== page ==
KPMG: UK businesses not taking cyber security seriously
Channel needs to build business relationships at board level to mitigate risks, Computerlinks comments
Top level staff in UK businesses are not taking the threat of cyber crime seriously enough, a report has claimed, opening the doors for channel players to play an educating role by establishing a ‘business partner’ relationships with top staff.
According to professional services firm KPMG, many businesses are unprepared to deal with wide ranging security threats they currently face. A report from the group highlights that 15 percent of Forbes 2000 companies surveyed allow hackers easy access to private login details on corporate website. The report claims that many websites owned by prominent companies contain meta-data from which private information can be gleamed, including email addresses and potential user names. Such information can be used to formulate further attacks on the company.
KPMG’s Head of Information Protection and Business Resilience, Stephen Bonner said that criminals are benefiting from the lack of cohesive strategy to protect against cyber crime, with a lack of awareness at boardroom level of the potential risks.
“It does seem that with our economy in a state of sluggish growth cyber crime is the one area bucking the trend as a shady growth industry,” Bonner said. “My worry is that boardrooms up and down the country are only slowly wising-up to the threat and understanding the damage that can be inflicted on operations and reputation if they fail to create the appropriate defences.”
Bonner thinks that currently, too much is left to IT departments to develop a security strategy, with a security breach having potentially disastrous consequences for a company’s long term stability as well as putting customers and suppliers at risk. He claims that more is needed to be done to ensure that all types of employees are aware of the potential dangers, such as alerting top level staff to potential dangers.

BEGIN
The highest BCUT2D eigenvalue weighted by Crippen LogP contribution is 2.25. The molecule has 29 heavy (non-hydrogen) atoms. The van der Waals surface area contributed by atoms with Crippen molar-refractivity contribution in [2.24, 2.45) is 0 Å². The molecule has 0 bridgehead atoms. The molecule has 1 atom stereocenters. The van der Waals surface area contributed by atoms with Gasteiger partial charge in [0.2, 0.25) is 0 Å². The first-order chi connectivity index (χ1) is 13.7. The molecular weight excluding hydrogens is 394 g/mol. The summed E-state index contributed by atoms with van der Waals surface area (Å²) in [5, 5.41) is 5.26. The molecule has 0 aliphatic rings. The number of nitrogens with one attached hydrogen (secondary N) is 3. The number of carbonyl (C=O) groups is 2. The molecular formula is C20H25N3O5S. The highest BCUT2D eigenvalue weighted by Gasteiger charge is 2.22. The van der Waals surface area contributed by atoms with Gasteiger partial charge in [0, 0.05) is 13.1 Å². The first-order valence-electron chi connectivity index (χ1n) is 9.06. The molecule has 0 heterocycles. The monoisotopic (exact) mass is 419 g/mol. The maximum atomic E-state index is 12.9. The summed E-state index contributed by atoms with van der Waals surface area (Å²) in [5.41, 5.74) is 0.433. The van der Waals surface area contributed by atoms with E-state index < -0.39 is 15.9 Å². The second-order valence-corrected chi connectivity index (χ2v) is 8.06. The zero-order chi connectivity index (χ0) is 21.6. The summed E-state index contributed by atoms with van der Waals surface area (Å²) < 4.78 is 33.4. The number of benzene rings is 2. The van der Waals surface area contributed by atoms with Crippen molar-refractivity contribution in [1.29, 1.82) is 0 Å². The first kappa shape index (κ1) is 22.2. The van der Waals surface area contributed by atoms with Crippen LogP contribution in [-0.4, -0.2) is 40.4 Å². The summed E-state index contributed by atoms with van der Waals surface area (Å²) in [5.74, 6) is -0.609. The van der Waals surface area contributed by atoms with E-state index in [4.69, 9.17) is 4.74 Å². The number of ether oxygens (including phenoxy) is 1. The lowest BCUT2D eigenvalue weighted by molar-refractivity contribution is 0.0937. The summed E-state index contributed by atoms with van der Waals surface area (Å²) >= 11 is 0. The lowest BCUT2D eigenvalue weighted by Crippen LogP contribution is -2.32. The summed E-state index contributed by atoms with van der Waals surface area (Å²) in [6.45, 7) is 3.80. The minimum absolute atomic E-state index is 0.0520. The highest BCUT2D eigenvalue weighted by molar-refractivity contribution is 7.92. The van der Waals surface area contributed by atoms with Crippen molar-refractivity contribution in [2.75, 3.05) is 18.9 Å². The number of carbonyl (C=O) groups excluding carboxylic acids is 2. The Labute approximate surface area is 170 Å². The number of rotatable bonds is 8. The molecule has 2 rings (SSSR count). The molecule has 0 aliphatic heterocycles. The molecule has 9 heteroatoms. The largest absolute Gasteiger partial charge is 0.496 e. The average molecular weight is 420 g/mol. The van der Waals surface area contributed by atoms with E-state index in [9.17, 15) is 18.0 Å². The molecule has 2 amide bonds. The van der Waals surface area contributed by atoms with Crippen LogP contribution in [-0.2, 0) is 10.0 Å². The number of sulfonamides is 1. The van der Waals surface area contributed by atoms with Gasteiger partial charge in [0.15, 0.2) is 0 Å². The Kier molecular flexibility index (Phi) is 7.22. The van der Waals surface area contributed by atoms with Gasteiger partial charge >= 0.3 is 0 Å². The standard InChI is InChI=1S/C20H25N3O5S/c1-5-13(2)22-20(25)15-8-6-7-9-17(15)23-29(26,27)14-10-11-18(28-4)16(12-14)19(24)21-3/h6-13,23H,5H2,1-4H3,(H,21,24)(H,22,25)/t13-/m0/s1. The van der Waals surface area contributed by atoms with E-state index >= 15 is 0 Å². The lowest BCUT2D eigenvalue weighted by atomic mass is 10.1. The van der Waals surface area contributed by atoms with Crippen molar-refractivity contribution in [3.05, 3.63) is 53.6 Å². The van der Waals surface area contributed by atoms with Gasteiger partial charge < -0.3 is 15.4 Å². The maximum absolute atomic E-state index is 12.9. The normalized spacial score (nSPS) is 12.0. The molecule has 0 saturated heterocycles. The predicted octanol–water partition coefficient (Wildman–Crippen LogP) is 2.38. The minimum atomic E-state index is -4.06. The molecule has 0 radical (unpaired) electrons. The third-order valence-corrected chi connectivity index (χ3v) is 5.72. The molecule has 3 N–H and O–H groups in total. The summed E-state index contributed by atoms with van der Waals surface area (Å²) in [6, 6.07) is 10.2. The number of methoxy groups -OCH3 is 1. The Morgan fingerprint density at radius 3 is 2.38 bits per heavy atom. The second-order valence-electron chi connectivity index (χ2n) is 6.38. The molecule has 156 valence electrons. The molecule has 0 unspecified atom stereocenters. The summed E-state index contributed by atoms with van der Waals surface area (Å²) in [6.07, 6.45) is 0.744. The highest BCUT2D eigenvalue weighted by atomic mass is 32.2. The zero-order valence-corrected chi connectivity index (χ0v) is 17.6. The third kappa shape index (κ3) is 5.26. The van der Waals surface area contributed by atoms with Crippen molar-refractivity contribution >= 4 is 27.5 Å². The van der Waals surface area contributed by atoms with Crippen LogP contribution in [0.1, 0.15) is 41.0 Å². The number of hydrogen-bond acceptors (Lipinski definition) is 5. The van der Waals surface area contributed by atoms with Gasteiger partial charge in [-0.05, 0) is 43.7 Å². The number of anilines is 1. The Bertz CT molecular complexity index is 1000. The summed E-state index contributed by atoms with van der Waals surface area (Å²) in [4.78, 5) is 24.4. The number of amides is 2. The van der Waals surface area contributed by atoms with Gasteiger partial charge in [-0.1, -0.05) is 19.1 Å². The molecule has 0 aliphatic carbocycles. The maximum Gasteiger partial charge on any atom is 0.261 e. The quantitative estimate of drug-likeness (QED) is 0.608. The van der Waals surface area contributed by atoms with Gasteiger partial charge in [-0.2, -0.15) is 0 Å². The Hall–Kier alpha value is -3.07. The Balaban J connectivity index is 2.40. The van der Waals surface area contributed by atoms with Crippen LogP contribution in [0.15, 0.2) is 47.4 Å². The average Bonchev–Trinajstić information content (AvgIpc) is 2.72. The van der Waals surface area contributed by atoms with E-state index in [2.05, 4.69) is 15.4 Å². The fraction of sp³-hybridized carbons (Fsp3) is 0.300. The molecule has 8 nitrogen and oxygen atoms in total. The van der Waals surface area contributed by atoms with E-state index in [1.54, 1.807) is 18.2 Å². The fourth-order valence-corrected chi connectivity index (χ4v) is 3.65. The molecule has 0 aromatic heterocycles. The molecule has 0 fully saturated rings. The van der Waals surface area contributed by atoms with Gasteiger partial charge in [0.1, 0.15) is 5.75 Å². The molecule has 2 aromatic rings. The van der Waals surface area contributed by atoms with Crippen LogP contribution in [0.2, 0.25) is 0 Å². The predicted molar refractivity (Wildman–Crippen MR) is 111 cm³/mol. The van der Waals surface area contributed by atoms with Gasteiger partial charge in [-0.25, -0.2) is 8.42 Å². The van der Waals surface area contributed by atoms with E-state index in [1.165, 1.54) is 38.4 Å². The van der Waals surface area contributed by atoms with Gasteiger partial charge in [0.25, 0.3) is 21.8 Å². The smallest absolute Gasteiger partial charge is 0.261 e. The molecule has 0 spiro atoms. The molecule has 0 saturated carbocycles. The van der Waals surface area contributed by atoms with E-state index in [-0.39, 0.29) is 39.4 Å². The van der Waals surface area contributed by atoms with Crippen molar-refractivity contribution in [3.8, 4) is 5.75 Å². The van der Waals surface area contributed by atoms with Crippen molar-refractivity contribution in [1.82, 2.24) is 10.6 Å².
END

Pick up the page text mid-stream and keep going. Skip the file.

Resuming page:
“It’s true that many successful cyber risk frameworks begin within IT, but as these gain momentum and scope they usually take responsibility for broader issues like privacy and data quality,” Bonner said. “At that point, they should surely become a governance function that needs to be separate from IT. Anything less runs the risk of losing an independent eye ensuring everything remains on track.
According to David Caughtry, director of core technology at Computerlinks, the channel can help in providing guidance for companies to prepare a cyber security strategy.
He said that there are a couple of reasons why KPMG could perceive businesses aren’t taking security seriously enough. Firstly, he explains, it depends on their appetite for risk, with many business leaders averse to spending on security – with financial sanctions for data breaches relatively small.
“Often, the fines imposed for not complying with data security standards pale into insignificance compared to comprehensive protection against potential security threats,” Caughtry said. “Though most would argue that prevention is better than cure, those organisations with a higher appetite for risk may choose to chance it in order to save money.”
The second reason, Caughtry said, is one of attitudes within the channel. The channel has traditionally sold products and services to IT managers rather than reaching out to the CEO or board, but a change of approach could be beneficial for resellers, engaging with a wider spectrum of staff.
“In order to raise awareness of the risks to businesses, channel partners need to migrate from a purely technical role to one of a business partner when it comes to data and IT security,” he continued.
“This way, the business as a whole will begin to understand the potential consequences that can come with ignoring potential cyber security threats,” Caughtry said.
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